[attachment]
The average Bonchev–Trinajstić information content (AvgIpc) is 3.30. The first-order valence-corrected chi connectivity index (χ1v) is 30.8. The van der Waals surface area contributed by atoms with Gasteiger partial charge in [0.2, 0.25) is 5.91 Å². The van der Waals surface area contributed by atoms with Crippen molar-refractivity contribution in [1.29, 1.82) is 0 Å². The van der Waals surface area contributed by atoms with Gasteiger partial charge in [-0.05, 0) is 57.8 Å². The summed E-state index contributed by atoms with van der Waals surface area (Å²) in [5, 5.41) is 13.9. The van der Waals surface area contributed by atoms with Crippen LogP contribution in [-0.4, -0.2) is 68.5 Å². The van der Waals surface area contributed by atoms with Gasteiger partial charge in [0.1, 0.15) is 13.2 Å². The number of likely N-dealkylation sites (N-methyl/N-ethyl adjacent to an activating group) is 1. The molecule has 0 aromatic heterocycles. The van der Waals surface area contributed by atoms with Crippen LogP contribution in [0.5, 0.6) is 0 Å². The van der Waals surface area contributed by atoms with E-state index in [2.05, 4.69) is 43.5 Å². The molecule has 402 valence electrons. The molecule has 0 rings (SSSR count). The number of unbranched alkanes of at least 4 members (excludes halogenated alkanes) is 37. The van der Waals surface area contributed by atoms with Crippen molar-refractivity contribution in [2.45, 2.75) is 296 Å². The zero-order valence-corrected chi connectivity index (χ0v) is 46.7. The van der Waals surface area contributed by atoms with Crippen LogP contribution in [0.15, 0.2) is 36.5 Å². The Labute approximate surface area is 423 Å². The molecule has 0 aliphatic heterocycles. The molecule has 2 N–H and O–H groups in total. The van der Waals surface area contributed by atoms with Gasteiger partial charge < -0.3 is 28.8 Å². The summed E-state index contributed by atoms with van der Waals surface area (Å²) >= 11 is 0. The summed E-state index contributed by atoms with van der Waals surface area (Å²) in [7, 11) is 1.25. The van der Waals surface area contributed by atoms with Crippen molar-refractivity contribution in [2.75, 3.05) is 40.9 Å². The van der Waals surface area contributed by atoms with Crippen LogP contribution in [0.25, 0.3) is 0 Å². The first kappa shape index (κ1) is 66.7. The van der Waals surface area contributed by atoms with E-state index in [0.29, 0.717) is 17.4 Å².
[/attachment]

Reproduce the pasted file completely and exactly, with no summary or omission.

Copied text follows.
The average Bonchev–Trinajstić information content (AvgIpc) is 3.30. The first-order valence-corrected chi connectivity index (χ1v) is 30.8. The van der Waals surface area contributed by atoms with Gasteiger partial charge in [0.2, 0.25) is 5.91 Å². The van der Waals surface area contributed by atoms with Crippen molar-refractivity contribution in [1.29, 1.82) is 0 Å². The van der Waals surface area contributed by atoms with Gasteiger partial charge in [-0.05, 0) is 57.8 Å². The summed E-state index contributed by atoms with van der Waals surface area (Å²) in [5, 5.41) is 13.9. The van der Waals surface area contributed by atoms with Crippen LogP contribution in [-0.4, -0.2) is 68.5 Å². The van der Waals surface area contributed by atoms with Gasteiger partial charge in [0.1, 0.15) is 13.2 Å². The number of likely N-dealkylation sites (N-methyl/N-ethyl adjacent to an activating group) is 1. The molecule has 0 aromatic heterocycles. The van der Waals surface area contributed by atoms with Crippen LogP contribution in [0.5, 0.6) is 0 Å². The van der Waals surface area contributed by atoms with E-state index in [2.05, 4.69) is 43.5 Å². The molecule has 402 valence electrons. The molecule has 0 rings (SSSR count). The number of unbranched alkanes of at least 4 members (excludes halogenated alkanes) is 37. The van der Waals surface area contributed by atoms with Crippen molar-refractivity contribution in [2.45, 2.75) is 296 Å². The zero-order valence-corrected chi connectivity index (χ0v) is 46.7. The van der Waals surface area contributed by atoms with Crippen LogP contribution in [0.15, 0.2) is 36.5 Å². The Labute approximate surface area is 423 Å². The molecule has 0 aliphatic heterocycles. The molecule has 2 N–H and O–H groups in total. The van der Waals surface area contributed by atoms with Gasteiger partial charge < -0.3 is 28.8 Å². The summed E-state index contributed by atoms with van der Waals surface area (Å²) >= 11 is 0. The summed E-state index contributed by atoms with van der Waals surface area (Å²) in [7, 11) is 1.25. The van der Waals surface area contributed by atoms with Crippen molar-refractivity contribution in [2.75, 3.05) is 40.9 Å². The van der Waals surface area contributed by atoms with Crippen LogP contribution in [0.25, 0.3) is 0 Å². The first kappa shape index (κ1) is 66.7. The van der Waals surface area contributed by atoms with E-state index in [0.29, 0.717) is 17.4 Å².